Cosmic Garden

Cosmic Garden

Chanakya Foundation

April 29, 2024
Cosmic Garden
An artistic collaboration between Madhvi Parekh, Manu Parekh, Karishma Swali and the Chanakya School of Craft
April 20–November 24, 2024
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Salone Verde Art & Social Club
Calle Regina, 2258
30135 Venice

Cosmic Garden delves into a narrative suspended between ancient Indian myths, the contemporary reinterpretation of Vedic symbols and the universal value of craft.

A Collateral Event of the 60th International Art Exhibition—the Venice Biennale, the exhibition features paintings and sculptures by Indian artists Madhvi Parekh and Manu Parekh and the transmutation of their practice into a collectively-created interdisciplinary medium—hand-embroidery. This metamorphosis is presented through crafted works and sculptures by Karishma Swali, Creative Director of the Chanakya Foundation, and the Chanakya School of Craft, a non-profit institution committed to the emancipation of women through craft.

Unfolding as an ode to both the pluralistic beauty of India’s cultural heritage and to the feminine creative principle “Shakti”, the project seeks to re-evaluate the mutual relationship between women and embroidery, transcending the confines of domesticity by bringing hand-embroidery into the public sphere.

Drawing from India’s figurative and esoteric traditions, these works showcase a variety of colours, forms and characters and invite viewers to reflect upon the power of self-transformation. The experimentation of contemporary forms coalesces with Indian artisanal and cultural traditions, celebrating a new, multidisciplinary approach which dismantles presumed hierarchies between genres and roles, blurring the boundaries between art and craft.

Madhvi Parekh’s paintings and sculptures depict female deities surrounded by celestial beings and symbolic representations, inspired by Indian mythology. Unfolding like a narrative, her work expands from a singular image into expansive narratives, blending childhood memories, folk motifs, legends and figures with abstract subjects. In Village Opera (2022), the self-taught, internationally renowned artist creates scenes of everyday life in Indian rural villages and combines them with Indian myths and depictions of deities. This vibrant tableau captures the interconnectedness of humans with divine entities such as Ganesha—the elephant-headed deity and son of Shiva and Parvati—portrayed alongside Indian goddesses, like Durga and Kali and a lively array of birds, animals, and plants.

Manu Parekh’s work, which is also influenced by Indian cultural traditions, in contrast, incorporates aspects of Western modernism and abstract expressionism. His vibrant compositions, characterised by broken lines, stripes, crosses and floral motifs, embody the cosmic harmony of masculine and feminine energies. Through colours and organic forms, he engages in bold experimentations and vibrant abstractions, which illustrate his relationship with the tangible and sensual aspects of the body, the creative and destructive power of nature and everyday life. In Shiva’s Tandav (2023), Manu Parekh draws inspiration from the Shiva Lingam, a sacred symbol representing the Vedic deity, Shiva. By incorporating this motif in his work, Parekh infuses the form with the energy of the Tandav dance, a divine performance symbolising creation and destruction. Through this juxtaposition of Indian myths with themes of spirituality, Manu Parekh explores the idea that destruction is not only about death, but also about beauty and renewal, akin to the transition of buds to the blooming of new flowers.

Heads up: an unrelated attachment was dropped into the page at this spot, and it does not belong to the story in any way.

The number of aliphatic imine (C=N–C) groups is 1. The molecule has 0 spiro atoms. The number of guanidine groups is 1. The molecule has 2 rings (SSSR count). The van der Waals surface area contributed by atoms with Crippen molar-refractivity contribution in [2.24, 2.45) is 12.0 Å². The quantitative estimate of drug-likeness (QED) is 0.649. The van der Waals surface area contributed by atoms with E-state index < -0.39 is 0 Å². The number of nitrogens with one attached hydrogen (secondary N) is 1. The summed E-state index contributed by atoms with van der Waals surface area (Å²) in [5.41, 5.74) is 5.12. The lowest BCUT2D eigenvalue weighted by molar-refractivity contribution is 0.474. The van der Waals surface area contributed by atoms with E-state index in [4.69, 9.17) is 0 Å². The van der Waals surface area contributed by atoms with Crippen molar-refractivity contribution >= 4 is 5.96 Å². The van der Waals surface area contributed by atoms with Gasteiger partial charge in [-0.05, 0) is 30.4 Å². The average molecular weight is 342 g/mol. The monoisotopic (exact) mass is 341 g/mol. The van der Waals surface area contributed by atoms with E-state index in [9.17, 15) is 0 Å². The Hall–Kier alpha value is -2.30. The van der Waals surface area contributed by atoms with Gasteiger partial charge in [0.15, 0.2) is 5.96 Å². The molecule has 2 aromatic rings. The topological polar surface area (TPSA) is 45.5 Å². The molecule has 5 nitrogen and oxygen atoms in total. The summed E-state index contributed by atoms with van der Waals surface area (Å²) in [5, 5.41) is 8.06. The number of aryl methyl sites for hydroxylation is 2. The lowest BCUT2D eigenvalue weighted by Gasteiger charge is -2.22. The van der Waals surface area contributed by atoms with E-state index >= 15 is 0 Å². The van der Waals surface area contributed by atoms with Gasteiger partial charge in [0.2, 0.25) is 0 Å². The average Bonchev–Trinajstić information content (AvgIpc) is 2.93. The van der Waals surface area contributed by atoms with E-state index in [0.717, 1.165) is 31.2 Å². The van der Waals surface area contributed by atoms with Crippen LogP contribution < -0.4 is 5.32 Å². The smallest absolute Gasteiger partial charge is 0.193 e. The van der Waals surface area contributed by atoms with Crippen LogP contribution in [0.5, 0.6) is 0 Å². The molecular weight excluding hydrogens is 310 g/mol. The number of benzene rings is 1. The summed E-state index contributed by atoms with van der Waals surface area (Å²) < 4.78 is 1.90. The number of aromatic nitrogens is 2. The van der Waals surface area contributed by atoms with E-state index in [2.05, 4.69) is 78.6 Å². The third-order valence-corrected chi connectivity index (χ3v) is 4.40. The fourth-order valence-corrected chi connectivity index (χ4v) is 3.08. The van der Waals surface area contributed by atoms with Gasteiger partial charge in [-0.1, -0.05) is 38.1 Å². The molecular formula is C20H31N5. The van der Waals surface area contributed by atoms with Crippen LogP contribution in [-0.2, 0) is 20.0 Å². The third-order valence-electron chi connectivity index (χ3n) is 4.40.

Affirming a dialogue which redefines the role of the artist and artisan, Karishma Swali and the Chanakya School of Craft have collaborated with artists Manu Parekh and Madhvi Parekh to create a series of crafted works, realised through meticulous needlework embroidery and handcraft techniques, as well as the use of organic materials like raw linen, jute, silk, and cotton.

Carving out an artistic language firmly rooted in their collective cultural histories, these works embody the artists’ and artisans’ aligned vision to preserve Indian cultural heritage and to commit to its endurance through responsible innovation. In Devi and Asura (2022), the representation of good and evil is visually portrayed through a complex interplay of threads. This multi-layered piece employs over 32 handcraft techniques, including fine stitch, couching, back stitch and stem stitch, as well as the use of cotton, linen, silk, and jute short-staple and long-staple threads. The artistic process required over 16,100 hours of work, with 30 highly skilled artisans contributing to its creation.

Karishma Swali and the school’s artisans also extracted ten figures from Madhvi Parekh’s painting Village Opera and re-imagined them in sculptures. Depth and texture have been added through the use of metal wire, paper mache, and organic limestone which have been intricately embroidered and layered so as to reinvent pre-existing forms and techniques.

Held at Salone Verde—Art & Social Club, in the historical venetian area of Rialto, Cosmic Garden complements Stranieri Ovunque—Foreigners Everywhere, the theme for Biennale Arte 2024, shining a light on the vital role of local communities in preserving the essence of Indian traditions and the transformative power of collaboration.

Curated by Maria Alicata and Paola Ugolini, Cosmic Garden is supported by Dior.

Further information and images can be found in the media kit.

For international media queries, please contact: Vanessa Saraceno and Maria Cristina Giusti at Pickles PR.

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Chanakya Foundation
April 29, 2024

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